Week 2:

Bring in our data

From last week, we know how to set the working directory and to bring in data. We can then use the data to estimate a linear regression model.

setwd("C:/Users/teff/Documents")
library(foreign)
library(AER)
## Loading required package: car
## Loading required package: MASS
## Loading required package: nnet
## Loading required package: Formula
## Loading required package: lmtest
## Loading required package: zoo
## Attaching package: 'zoo'
## The following object is masked from 'package:base':
## 
## as.Date, as.Date.numeric
## Loading required package: sandwich
## Loading required package: strucchange
## Loading required package: survival
## Loading required package: splines
load(file = "S:/TEFF/6060/finXam.Rdata", .GlobalEnv)
head(finXam)
##              CIAcntry FIPS10 ISO2 ISO3 ISOnum Stanag internet       x
## 1               Aruba     AA   AW  ABW    533    ABW      .aw -69.977
## 2 Antigua and Barbuda     AC   AG  ATG     28    ATG      .ag -61.785
## 3         Afghanistan     AF   AF  AFG      4    AFG      .af  67.526
## 4             Algeria     AG   DZ  DZA     12    DZA      .dz   3.721
## 5          Azerbaijan     AJ   AZ  AZE     31    AZE      .az  45.500
## 6             Albania     AL   AL  ALB      8    ALB      .al  19.981
##       y GDPpcPPP sle.total IQ HLEbirth X2009.Overall Property.Rights
## 1 12.52    21800        14 NA       NA            NA              NA
## 2 17.07    18100        NA 75    61.88            NA              NA
## 3 34.63      800         8 83    35.53            NA              NA
## 4 35.55     7000        13 84    60.64          56.6              30
## 5 39.31    10400        11 87    57.23          58.0              25
## 6 41.17     6300        11 90    61.36          63.7              30
##   Freedom.from.Corruption simlang  aasxr Christian   Muslim  Buddhist
## 1                      NA  0.4603 1.0590  0.947368 0.000000 0.0000000
## 2                      NA  1.0000 1.0885  0.902346 0.003273 0.0005456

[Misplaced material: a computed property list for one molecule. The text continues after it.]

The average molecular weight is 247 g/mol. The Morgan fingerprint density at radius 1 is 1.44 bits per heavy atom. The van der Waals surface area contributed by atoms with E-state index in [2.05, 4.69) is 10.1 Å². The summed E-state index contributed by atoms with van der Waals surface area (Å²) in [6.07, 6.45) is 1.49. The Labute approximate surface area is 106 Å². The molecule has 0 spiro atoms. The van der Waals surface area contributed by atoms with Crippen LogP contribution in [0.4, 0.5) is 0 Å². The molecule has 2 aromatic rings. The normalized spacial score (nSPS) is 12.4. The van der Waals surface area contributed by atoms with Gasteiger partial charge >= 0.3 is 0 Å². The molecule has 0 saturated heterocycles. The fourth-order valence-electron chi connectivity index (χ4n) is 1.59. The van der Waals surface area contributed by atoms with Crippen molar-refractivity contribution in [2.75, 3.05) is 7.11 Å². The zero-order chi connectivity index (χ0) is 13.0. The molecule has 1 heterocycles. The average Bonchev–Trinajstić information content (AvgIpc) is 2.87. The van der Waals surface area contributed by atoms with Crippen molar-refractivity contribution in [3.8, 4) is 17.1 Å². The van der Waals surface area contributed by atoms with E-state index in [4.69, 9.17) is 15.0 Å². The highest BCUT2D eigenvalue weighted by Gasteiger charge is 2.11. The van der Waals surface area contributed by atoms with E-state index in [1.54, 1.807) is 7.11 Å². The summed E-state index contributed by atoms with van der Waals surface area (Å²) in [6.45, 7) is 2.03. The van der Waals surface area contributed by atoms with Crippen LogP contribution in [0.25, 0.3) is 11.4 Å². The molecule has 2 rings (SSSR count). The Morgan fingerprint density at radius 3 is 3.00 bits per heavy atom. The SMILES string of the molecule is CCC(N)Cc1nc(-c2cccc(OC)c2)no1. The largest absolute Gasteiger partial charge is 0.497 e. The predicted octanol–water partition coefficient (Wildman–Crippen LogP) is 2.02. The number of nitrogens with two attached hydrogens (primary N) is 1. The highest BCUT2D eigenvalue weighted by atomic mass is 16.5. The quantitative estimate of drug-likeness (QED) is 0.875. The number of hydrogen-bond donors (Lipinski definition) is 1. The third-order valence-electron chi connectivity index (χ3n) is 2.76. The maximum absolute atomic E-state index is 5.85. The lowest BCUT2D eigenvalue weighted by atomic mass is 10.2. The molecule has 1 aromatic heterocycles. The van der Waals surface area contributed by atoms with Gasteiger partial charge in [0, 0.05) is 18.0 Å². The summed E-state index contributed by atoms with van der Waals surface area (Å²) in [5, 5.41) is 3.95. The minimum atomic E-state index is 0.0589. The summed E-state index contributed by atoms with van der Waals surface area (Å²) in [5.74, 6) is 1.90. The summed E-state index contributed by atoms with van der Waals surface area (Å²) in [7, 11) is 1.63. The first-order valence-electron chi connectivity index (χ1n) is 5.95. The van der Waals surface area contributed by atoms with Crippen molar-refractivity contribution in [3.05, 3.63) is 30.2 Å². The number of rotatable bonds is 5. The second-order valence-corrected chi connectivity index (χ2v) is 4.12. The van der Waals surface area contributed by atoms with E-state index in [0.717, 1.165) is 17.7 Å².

## 3                      NA  0.6392 0.8937  0.001002 0.991487 0.0020030
## 4                      30  0.8302 0.8999  0.000000 0.994975 0.0000000
## 5                      21  0.7306 0.9485  0.048436 0.942482 0.0000000
## 6                      29  0.8895 0.9386  0.395010 0.565489 0.0000000
##      Hindu MpctVA pctEmpAgr GCpctGDP rpop  TFR FLFPR nppMn   temp  prcp
## 1 0.000000     NA        NA       NA 1.48 1.85    NA    NA     NA    NA
## 2 0.002728   2.30       2.6    26.19 1.30 2.06    NA  6739 116.49 95.84
## 3 0.004006   0.38        NA    10.60 2.58 5.50  33.0  5694  79.13 84.18
## 4 0.000000  45.63      21.1    15.41 1.20 1.76  36.6  3342  94.24 79.70
## 5 0.000000  56.81      41.0    10.83 0.76 2.03  60.6 19442  84.28 86.10
## 6 0.000000   1.42      72.2    10.19 0.55 2.00  48.9 28248  86.09 95.60
##      W002   W149  W156 Incarceration.rate
## 1      NA     NA    NA                 NA
## 2   953.6 1134.9 402.3                329
## 3 12010.9 3330.0 636.8                 44
## 4  1974.3 1200.2 558.3                158
## 5  1993.7  846.4 108.5                229
## 6   488.6 1655.3 417.4                159

Run regression

# make lm object called 'a'
a <- lm(HLEbirth ~ Christian + Incarceration.rate + IQ, data = finXam)
# see what is inside 'a'
names(a)
##  [1] "coefficients"  "residuals"     "effects"       "rank"